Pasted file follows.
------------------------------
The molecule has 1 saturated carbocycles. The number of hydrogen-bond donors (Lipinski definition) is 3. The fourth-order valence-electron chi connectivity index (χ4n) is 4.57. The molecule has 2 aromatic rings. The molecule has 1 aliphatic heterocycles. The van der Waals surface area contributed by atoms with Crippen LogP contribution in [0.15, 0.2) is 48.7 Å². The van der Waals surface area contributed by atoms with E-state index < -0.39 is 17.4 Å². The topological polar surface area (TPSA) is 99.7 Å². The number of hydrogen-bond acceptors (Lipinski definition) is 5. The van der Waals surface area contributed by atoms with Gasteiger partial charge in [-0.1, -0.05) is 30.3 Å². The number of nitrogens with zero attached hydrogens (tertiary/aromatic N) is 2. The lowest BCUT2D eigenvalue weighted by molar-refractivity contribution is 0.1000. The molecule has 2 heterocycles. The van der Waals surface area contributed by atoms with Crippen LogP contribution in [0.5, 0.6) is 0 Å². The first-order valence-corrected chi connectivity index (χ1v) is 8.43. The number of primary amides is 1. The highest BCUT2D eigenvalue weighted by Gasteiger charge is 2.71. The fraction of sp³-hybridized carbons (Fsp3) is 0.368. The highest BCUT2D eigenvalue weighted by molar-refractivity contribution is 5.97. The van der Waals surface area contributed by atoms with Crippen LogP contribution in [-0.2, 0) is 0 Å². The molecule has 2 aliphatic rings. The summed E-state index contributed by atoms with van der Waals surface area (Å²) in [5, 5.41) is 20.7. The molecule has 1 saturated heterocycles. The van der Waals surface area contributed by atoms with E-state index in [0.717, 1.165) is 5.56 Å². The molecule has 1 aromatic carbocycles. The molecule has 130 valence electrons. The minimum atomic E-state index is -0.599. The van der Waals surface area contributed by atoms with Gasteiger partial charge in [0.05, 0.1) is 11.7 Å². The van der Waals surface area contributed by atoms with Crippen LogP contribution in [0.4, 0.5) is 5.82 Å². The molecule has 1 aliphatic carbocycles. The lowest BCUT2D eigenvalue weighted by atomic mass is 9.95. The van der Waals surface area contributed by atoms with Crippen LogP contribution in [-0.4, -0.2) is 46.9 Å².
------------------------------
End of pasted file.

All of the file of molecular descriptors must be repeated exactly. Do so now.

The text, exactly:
The molecule has 1 saturated carbocycles. The number of hydrogen-bond donors (Lipinski definition) is 3. The fourth-order valence-electron chi connectivity index (χ4n) is 4.57. The molecule has 2 aromatic rings. The molecule has 1 aliphatic heterocycles. The van der Waals surface area contributed by atoms with Crippen LogP contribution in [0.15, 0.2) is 48.7 Å². The van der Waals surface area contributed by atoms with E-state index < -0.39 is 17.4 Å². The topological polar surface area (TPSA) is 99.7 Å². The number of hydrogen-bond acceptors (Lipinski definition) is 5. The van der Waals surface area contributed by atoms with Gasteiger partial charge in [-0.1, -0.05) is 30.3 Å². The number of nitrogens with zero attached hydrogens (tertiary/aromatic N) is 2. The lowest BCUT2D eigenvalue weighted by molar-refractivity contribution is 0.1000. The molecule has 2 heterocycles. The van der Waals surface area contributed by atoms with Crippen LogP contribution in [0.5, 0.6) is 0 Å². The first-order valence-corrected chi connectivity index (χ1v) is 8.43. The number of primary amides is 1. The highest BCUT2D eigenvalue weighted by Gasteiger charge is 2.71. The fraction of sp³-hybridized carbons (Fsp3) is 0.368. The highest BCUT2D eigenvalue weighted by molar-refractivity contribution is 5.97. The van der Waals surface area contributed by atoms with Crippen LogP contribution in [-0.2, 0) is 0 Å². The molecule has 2 aliphatic rings. The summed E-state index contributed by atoms with van der Waals surface area (Å²) in [5, 5.41) is 20.7. The molecule has 1 saturated heterocycles. The van der Waals surface area contributed by atoms with E-state index in [0.717, 1.165) is 5.56 Å². The molecule has 1 aromatic carbocycles. The molecule has 130 valence electrons. The minimum atomic E-state index is -0.599. The van der Waals surface area contributed by atoms with Gasteiger partial charge in [0.05, 0.1) is 11.7 Å². The van der Waals surface area contributed by atoms with Crippen LogP contribution in [0.4, 0.5) is 5.82 Å². The molecule has 1 aliphatic carbocycles. The lowest BCUT2D eigenvalue weighted by atomic mass is 9.95. The van der Waals surface area contributed by atoms with Crippen LogP contribution in [-0.4, -0.2) is 46.9 Å².